Tips for Networking at Holiday Parties

holiday networking

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The holiday season provides a perfect opportunity for career networking. Even if you're out of work and fresh out of holiday cheer, it's important not to miss out on any opportunities to meet people who can help you find a job. The holidays, contrary to what you might expect, can actually be a good time to job search.

Accept all the invitations you receive and consider the networking you're going to do to be a key part of your job search. Even if you don't feel like going to a party or other holiday celebration, you'll meet people there who not only can help you—inspired by the holiday spirit, they will likely be eager to offer their knowledge or assistance. You might even have much more fun than you expected!

Keep in mind, however, that in choosing to use holiday social events as opportunities for job networking, you will need to act as professionally as you would at a career conference or an actual interview.

Tempted as you might be to let loose during a holiday party, you’ll need to rein in any sort of merrymaking—such as drinking too much or acting or dressing inappropriately—that would make someone question your potential as a mature and responsible employee.

Holiday Party Networking Tips

Phil Haynes, Managing Director of AllianceQ, a group of Fortune 500 companies and many small and medium-sized companies that have collaborated to create a pool of job candidates, shares his tips for holiday networking at parties, so you can get the most out of the events you attend.

  • Don't turn down invites to holiday parties. The more contacts you make, the better, even if contact is minimal. You never know who you'll meet, and the goal is to have a contact who remembers who you are and what you do. The more contacts you meet, the greater your chances of finding someone who can help you to find promising new job opportunities.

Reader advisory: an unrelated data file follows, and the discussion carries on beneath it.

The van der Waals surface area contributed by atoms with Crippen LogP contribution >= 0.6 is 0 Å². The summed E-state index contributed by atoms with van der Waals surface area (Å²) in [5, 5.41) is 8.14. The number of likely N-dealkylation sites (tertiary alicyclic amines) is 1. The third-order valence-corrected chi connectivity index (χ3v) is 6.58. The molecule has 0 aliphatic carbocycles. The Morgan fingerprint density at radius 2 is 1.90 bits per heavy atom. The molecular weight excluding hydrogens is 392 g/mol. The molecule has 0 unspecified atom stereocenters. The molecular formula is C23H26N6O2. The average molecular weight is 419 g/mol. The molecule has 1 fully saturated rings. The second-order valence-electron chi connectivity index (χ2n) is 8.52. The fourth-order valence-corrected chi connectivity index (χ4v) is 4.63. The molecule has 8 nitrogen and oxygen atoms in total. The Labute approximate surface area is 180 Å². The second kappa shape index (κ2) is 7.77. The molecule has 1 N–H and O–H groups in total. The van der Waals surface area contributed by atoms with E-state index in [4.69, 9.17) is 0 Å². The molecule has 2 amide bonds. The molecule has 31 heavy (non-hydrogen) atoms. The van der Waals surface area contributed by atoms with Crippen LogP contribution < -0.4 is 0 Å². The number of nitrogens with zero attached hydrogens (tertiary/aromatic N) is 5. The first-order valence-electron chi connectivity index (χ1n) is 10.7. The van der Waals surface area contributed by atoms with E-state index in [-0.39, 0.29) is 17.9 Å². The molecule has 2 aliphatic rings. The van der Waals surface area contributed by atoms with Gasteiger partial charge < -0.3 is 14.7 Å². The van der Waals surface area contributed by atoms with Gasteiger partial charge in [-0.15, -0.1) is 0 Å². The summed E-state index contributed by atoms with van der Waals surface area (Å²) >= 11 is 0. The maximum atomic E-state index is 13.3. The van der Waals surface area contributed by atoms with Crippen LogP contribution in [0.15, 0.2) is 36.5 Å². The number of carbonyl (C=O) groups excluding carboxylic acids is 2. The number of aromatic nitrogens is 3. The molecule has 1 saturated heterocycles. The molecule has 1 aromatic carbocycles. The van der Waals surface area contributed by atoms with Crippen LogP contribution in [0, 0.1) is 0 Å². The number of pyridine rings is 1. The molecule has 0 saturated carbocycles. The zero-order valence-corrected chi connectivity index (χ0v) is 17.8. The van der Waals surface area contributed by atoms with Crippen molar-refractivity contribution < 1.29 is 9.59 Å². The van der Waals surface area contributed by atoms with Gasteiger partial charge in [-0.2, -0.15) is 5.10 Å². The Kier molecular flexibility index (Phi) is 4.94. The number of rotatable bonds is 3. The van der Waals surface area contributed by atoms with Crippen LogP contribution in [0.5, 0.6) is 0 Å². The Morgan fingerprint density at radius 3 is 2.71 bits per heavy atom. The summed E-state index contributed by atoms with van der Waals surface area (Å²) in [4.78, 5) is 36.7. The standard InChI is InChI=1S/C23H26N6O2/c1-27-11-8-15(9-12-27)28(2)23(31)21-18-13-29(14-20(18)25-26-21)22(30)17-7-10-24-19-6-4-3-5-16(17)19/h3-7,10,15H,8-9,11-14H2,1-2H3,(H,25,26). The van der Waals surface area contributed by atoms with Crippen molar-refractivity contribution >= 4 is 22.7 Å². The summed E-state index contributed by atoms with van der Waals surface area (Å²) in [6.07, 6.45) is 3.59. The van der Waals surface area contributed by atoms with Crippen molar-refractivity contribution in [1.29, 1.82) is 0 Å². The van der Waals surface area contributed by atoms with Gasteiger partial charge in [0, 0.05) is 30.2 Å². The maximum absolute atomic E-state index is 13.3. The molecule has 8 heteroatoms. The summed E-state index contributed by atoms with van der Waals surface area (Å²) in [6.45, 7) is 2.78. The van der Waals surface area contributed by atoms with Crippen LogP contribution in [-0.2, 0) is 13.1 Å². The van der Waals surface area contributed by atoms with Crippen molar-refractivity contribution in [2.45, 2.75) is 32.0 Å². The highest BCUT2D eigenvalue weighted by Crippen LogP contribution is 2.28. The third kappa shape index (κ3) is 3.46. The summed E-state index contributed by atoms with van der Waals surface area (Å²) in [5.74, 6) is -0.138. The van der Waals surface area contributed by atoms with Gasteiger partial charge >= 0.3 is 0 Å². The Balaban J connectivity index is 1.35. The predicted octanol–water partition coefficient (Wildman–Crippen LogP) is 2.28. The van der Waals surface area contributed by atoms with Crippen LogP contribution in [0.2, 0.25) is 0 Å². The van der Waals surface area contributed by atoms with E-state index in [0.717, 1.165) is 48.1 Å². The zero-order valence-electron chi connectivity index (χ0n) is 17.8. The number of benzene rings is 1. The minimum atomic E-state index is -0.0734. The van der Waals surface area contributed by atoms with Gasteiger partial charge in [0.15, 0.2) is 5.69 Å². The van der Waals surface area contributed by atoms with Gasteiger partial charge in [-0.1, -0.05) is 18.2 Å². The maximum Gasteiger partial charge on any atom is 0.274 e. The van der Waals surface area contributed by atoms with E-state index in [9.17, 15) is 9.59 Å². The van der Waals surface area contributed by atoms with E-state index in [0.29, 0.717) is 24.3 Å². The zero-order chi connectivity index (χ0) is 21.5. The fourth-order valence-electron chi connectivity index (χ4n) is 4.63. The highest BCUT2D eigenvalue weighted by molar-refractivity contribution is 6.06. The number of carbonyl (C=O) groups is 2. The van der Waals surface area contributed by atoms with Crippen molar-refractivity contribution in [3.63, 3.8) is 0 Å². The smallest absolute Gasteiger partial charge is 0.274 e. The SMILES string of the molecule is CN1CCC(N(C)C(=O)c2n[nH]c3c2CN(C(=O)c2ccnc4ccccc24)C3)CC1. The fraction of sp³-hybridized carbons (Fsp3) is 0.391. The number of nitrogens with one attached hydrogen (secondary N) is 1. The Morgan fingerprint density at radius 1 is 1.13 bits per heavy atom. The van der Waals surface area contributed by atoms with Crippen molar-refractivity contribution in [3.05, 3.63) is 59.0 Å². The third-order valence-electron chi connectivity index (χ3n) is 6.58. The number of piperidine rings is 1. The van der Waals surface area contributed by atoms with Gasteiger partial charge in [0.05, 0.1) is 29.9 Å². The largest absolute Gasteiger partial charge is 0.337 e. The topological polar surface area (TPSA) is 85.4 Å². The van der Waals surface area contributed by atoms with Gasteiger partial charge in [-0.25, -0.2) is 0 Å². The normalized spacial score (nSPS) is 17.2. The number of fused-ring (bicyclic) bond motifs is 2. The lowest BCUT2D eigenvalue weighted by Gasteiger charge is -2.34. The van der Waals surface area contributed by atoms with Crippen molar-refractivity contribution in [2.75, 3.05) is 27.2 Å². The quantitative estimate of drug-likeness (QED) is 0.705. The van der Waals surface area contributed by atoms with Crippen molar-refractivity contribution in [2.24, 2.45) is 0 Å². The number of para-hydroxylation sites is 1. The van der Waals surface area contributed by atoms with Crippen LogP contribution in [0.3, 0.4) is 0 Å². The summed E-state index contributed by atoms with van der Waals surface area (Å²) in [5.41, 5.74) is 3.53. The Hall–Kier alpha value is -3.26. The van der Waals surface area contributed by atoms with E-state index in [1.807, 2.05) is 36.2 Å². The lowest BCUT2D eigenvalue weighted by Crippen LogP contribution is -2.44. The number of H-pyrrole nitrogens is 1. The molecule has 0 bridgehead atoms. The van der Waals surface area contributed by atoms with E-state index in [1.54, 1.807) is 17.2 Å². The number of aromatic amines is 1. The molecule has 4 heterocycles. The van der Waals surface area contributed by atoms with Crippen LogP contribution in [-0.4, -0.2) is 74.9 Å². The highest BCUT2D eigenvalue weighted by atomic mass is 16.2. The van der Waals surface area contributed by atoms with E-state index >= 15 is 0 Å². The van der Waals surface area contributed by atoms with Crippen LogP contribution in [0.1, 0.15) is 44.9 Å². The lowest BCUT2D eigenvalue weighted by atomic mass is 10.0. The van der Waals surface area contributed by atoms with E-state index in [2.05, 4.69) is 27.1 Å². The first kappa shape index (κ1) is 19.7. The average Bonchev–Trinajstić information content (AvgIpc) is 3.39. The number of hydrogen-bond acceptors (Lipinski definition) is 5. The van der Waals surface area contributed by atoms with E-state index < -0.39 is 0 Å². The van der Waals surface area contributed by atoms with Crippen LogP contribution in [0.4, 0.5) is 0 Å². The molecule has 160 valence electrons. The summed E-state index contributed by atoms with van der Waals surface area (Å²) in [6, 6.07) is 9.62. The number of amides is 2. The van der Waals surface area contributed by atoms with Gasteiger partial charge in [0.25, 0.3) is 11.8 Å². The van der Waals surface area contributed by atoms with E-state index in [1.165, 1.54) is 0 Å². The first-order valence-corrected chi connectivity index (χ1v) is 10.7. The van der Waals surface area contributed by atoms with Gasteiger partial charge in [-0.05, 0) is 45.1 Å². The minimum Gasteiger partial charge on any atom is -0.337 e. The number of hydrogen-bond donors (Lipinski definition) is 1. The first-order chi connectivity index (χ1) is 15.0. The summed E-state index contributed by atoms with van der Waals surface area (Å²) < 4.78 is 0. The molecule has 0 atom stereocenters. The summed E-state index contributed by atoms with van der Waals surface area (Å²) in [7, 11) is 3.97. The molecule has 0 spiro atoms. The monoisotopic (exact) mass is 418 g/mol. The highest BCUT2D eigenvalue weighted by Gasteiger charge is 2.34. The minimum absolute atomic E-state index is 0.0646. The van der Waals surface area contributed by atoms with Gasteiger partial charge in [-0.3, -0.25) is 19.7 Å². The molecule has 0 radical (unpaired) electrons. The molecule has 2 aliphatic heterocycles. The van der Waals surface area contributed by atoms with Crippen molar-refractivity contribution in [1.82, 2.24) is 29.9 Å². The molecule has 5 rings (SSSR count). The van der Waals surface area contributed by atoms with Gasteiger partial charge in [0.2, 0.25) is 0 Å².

• Everyone you meet could be a potential lead, so introduce yourself well. Practice and perfect the art of introducing yourself clearly and simply. Figuring out your introductory "sound bite" (similar to an elevator pitch) is worth it. It gets that conversational ball rolling!
  • Ask for advice. While it's not really appropriate to ask for a job at a holiday party, speak the language. Use phrases such as "I'm interested in learning more about …" or "I respect your opinion and would welcome your advice about this career or job." People are more receptive to being a resource than a means to an end!
  • Take notes about the people you meet. After any holiday party, jot down on their business cards or on a contact info card what they do, a topic you discussed, or a common interest to jog your memory. This can be helpful for use in future contacts.
  • Listen. Your contacts can provide valuable information and insight if you aren't too busy doing all the talking!
  • Be natural and conversational. Try to establish a sense of rapport. Mention something or someone you have in common. Ask simple questions to engage in general conversation. Above all, try to avoid sounding like you are reading from a script.
  • Follow up. Ask for business cards from each new person you meet and then follow up with them through an email, letter, or telephone call, referencing something specific from your conversation.

Other Holiday Networking Opportunities

Seasonal parties are not the only venues that can provide promising opportunities for job searching. Community organizations such as local food banks, schools, arts groups, or national non-profits like the Arthritis Foundation or Toys for Tots are often desperate for volunteers to ensure that their holiday fund-raising events are successful.

Not only can volunteering help to keep you busy and allow you to maintain a positive focus during a season of joblessness, but it also allows you to meet and network with new contacts who might know about a great job for you. And, while helping others is a wonderful way to raise your own spirits, in a best-case scenario, your volunteer position might even turn into a full-time job.